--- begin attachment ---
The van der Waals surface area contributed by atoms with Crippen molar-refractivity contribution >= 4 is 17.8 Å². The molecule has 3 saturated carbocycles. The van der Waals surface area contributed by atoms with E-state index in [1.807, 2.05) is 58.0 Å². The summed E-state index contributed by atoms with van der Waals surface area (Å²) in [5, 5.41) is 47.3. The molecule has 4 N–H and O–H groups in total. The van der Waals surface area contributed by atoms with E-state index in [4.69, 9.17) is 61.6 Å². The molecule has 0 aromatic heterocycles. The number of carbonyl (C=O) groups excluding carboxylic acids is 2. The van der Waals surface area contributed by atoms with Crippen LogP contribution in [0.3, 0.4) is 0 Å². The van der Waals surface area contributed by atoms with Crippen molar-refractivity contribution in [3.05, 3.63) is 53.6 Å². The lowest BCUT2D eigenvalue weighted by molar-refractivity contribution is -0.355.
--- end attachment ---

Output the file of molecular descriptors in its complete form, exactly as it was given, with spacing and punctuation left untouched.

The van der Waals surface area contributed by atoms with Crippen molar-refractivity contribution >= 4 is 17.8 Å². The molecule has 3 saturated carbocycles. The van der Waals surface area contributed by atoms with E-state index in [1.807, 2.05) is 58.0 Å². The summed E-state index contributed by atoms with van der Waals surface area (Å²) in [5, 5.41) is 47.3. The molecule has 4 N–H and O–H groups in total. The van der Waals surface area contributed by atoms with E-state index in [4.69, 9.17) is 61.6 Å². The molecule has 0 aromatic heterocycles. The number of carbonyl (C=O) groups excluding carboxylic acids is 2. The van der Waals surface area contributed by atoms with Crippen LogP contribution in [0.3, 0.4) is 0 Å². The van der Waals surface area contributed by atoms with Crippen molar-refractivity contribution in [3.05, 3.63) is 53.6 Å². The lowest BCUT2D eigenvalue weighted by molar-refractivity contribution is -0.355.